After years of fighting, Tesla has finally put its trademark dispute in China with businessman Zhan Baosheng behind it, thanks to an undisclosed settlement. The news comes at a perfect time for the automaker, which is still setting up its dealers there.
Tesla Motors continues to be locked in a bitter trademark dispute with a Chinese man who claims to own the rights to the company's name there. Zhan Baosheng is now suing the automaker in China for trademark infringement, and he's asking for 23.9 million yuan ($3.9 million) in damages, plus for the business shut down all of its Chinese operations.
Trademark filings can be a first alert in the auto industry that something is coming. For example, Lamborghini trademarked Aventador before we saw its supercar, and Chevrolet did the same thing with Z28. Other times, an automaker files to protect a name and never does anything with it. Chrysler is dredging up a brand from the past by filing a US request for "Rebel." The name is specifically for "motor vehicles, namely automobiles, trucks, vans, sport utility vehicles and structural parts therefo
Enthusiasts have been begging for a new Supra practically since Toyota stopped selling its fourth generation in the US way back in 1998. We've been hearing rumors about a successor for years, but the Toyota FT-1 Concept from the 2014 Detroit Auto Show is the first tangible sign from the automaker that a new generation may be on the table. To temp us even more, the Japanese company reportedly filed with the US Patent and Trademark Office last week to renew its 2010 trademark for the name "Supra."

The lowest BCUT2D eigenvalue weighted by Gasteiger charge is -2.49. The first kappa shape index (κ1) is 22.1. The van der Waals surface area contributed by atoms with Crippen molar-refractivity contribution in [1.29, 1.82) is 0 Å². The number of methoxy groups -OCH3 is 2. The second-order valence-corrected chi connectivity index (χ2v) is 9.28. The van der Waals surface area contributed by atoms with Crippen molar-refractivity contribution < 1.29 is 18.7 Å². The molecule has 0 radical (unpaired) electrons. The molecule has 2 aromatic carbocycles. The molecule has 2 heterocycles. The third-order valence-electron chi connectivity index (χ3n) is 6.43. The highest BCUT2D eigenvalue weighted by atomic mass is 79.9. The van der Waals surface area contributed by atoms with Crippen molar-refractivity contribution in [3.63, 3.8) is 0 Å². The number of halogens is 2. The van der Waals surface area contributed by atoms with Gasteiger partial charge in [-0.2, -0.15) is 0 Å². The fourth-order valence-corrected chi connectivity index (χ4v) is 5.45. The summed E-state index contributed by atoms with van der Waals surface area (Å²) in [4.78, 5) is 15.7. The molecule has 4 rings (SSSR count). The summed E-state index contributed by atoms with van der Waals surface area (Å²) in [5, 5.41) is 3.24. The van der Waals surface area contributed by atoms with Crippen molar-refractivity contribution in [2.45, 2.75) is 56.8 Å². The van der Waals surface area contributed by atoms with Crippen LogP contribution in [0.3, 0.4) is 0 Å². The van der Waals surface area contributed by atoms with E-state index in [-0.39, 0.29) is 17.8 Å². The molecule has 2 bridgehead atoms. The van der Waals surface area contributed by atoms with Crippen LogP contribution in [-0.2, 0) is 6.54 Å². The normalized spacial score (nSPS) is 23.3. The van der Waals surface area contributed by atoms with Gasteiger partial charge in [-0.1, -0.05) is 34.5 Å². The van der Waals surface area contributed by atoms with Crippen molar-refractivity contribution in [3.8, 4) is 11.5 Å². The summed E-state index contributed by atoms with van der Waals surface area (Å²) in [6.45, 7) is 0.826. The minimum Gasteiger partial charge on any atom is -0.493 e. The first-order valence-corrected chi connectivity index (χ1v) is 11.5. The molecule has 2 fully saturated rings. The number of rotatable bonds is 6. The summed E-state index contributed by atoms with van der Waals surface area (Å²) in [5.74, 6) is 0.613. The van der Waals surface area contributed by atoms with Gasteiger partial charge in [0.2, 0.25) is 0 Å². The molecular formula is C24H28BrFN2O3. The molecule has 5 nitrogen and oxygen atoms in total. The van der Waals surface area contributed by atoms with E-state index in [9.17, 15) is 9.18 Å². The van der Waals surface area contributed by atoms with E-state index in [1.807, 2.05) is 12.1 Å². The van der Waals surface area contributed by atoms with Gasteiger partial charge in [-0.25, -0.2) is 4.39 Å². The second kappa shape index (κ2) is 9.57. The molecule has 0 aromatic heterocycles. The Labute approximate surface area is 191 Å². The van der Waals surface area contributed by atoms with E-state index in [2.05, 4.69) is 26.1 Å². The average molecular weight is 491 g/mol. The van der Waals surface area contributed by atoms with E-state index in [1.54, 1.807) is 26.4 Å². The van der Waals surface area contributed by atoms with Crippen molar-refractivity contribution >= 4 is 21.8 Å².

Turns out, a Tesla in China will remain a Tesla. Or, more accurately, Tesla will be Te Si La, which is the name the company originally wanted to use before having to come up with the "Tuosule" workaround after a Chinese businessman registered the "Te Si La" trademark away from the California automaker there.
General Motors has toyed with a variety of ways to sell Opel products outside of continental Europe, sending them to the UK as Vauxhall products, to Australia with Holden badges, and even back to North America as Saturn models. But these days, Opel has been cozying up to Buick. That's how models like the Insignia (rebadged as Regal) and Mokka (sold here as Encore) make their way to American showrooms, but it doesn't look like GM is about to stop there.
In early December, Ford filed an application with the US Patent and Trademark Office for the name "Model E." Historically, Ford never produced a Model E, and while automakers are known to file for trademarks they never use, some have wondered if the application might be used for a concept car.
Audi is planning a whole raft of new models for the near future, and now we have further insight into what at least some of those models might be. The German automaker has reportedly filed trademarks for a series of model names, including SQ2, SQ4, Q9 and F-Tron.
You remember that batch of patent drawings we brought you a couple of weeks ago showing an unspecified Ferrari coupe? The interwebs were ablaze in speculation over what the car depicted could be, and we've been watching them all until we landed on the one that seems to make the most sense.
Tesla Motors appears ready to add a third model to its alphabetic lineup following the Model S and Model X. The company filed for a new US federal trademark registration for "Model E" on August 5th. The filing says next to nothing about what the Model E could be used for, only that it applies to "Automobiles and structural parts therefor" and is "Perfect for these industries: Vehicles and Products for locomotion by land, air or water." So, technically, it could be a stylish, expensive plug-in el